Wednesday, December 17, 2008

[Top 10 of 2008] #5 - Schweiz über alles at La Fundación/Colección Jumex

Entrance to the Colección Jumex.

Colección Jumex is located within the factory of the eponymous juice company, a bunker on the edge of Mexico City, accessible only by taxi. Before sliding open the metal walls blocking the entrance, security guards question you and check your identity.  It's open only via appointment and walled off from the congested streets of the DF.  To put it another way: it would be hard to imagine a white box purer than this.  (In our two-hour stay, we saw only two other visitors.)

Ugo Rondinone, Love Invents Us, 1999, neon, Perspex, transluscent film, aluminum, 310 x 721 x 10 cm.

Above the concrete block walls, a Rondinone sign.  Within the walls of corporate Mexico on top of La Fundación Jumex's storage facility, its admixture of sincerity and irony had never seemed so perfect.

Clever, adorable labels with little icons identify each work.

It was a smart presentation of pleasurable favorites with a needlessly incendiary title. Focusing solely on the Swiss artists in the collection, it presented a simple thesis well: the days of nationalist art are long over, washed away by an entrenched globalism, at least within the art markets of Chelsea, Berlin, and London.

Front: Urs Fischer, Addict, 2006, mixed media.
Back: Ugo Rondinone, Where Do We Go from Here?, 1996, ink on wall, playwood, yellow neon, 4 DVDs, 4 projections, 500 x 1200 x 1000 cm.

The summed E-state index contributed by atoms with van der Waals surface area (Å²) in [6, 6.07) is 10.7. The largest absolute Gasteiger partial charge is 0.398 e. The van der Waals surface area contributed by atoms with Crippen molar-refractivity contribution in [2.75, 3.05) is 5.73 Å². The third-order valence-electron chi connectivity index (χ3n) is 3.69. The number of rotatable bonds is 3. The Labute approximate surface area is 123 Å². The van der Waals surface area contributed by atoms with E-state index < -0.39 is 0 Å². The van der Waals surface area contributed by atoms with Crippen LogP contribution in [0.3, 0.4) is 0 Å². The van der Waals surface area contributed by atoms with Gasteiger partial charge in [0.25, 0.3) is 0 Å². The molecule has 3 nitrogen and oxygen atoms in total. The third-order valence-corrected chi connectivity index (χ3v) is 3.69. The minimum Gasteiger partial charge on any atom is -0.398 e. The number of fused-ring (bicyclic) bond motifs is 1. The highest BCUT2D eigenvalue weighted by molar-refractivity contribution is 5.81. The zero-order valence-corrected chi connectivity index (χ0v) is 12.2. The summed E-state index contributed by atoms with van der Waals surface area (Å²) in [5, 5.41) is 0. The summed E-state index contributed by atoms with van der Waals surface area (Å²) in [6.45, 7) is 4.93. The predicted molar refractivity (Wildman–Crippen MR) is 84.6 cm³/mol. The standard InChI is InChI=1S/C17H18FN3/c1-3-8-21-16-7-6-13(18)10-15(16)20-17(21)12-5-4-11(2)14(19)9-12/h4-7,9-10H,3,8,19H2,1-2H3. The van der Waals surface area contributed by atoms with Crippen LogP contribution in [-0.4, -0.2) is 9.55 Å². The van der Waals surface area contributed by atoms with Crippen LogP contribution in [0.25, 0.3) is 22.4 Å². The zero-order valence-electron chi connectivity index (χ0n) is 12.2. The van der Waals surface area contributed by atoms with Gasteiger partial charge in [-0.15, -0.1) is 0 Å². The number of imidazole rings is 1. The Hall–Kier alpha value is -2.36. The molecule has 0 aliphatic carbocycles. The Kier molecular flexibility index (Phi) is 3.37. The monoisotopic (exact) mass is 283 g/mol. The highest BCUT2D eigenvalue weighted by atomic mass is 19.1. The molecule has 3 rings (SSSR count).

Pipilotti Rist, Ever Is Over All, 1997, video installation, dimensions variable.

Any exhibition that features Pipilotti Rist's video of a Dorothy-figure wandering down the street, smashing car windows, and smiling to police officers will instantly earn my affection, but there were other charms as well: little icons identifying the art on display and an installation in the offices upstairs by a Mexican artist named Moris, which required you to climb a ladder and jump a wall, dodging barbed wire.  Containing tabloids filled with stories of gang violence and organized crime, it injected the reality outside the pristine walls into the center of the collection.

Moris, Hermoso paisaje No. 5 (el baldio), 2008, installation.

Free, delicious Jumex beverages are available for all visitors.

The real joy, admittedly, had to do with the exclusivity of the affair, viewing art that only a few are likely to see in an environment that - however ridiculous, elitist, and cloistered - would be hard to improve upon.  The young employees were tinkering happily with a recently-acquired video work; there were free drinks (Jumex-brand, clearly), a gargantuan research library (in which sat a full set of Artforums, their bindings seductively cascading along the shelves), and a seemingly limitless supply of art (attested to by the stacks of burgundy, catalogue binders filling the offices).  

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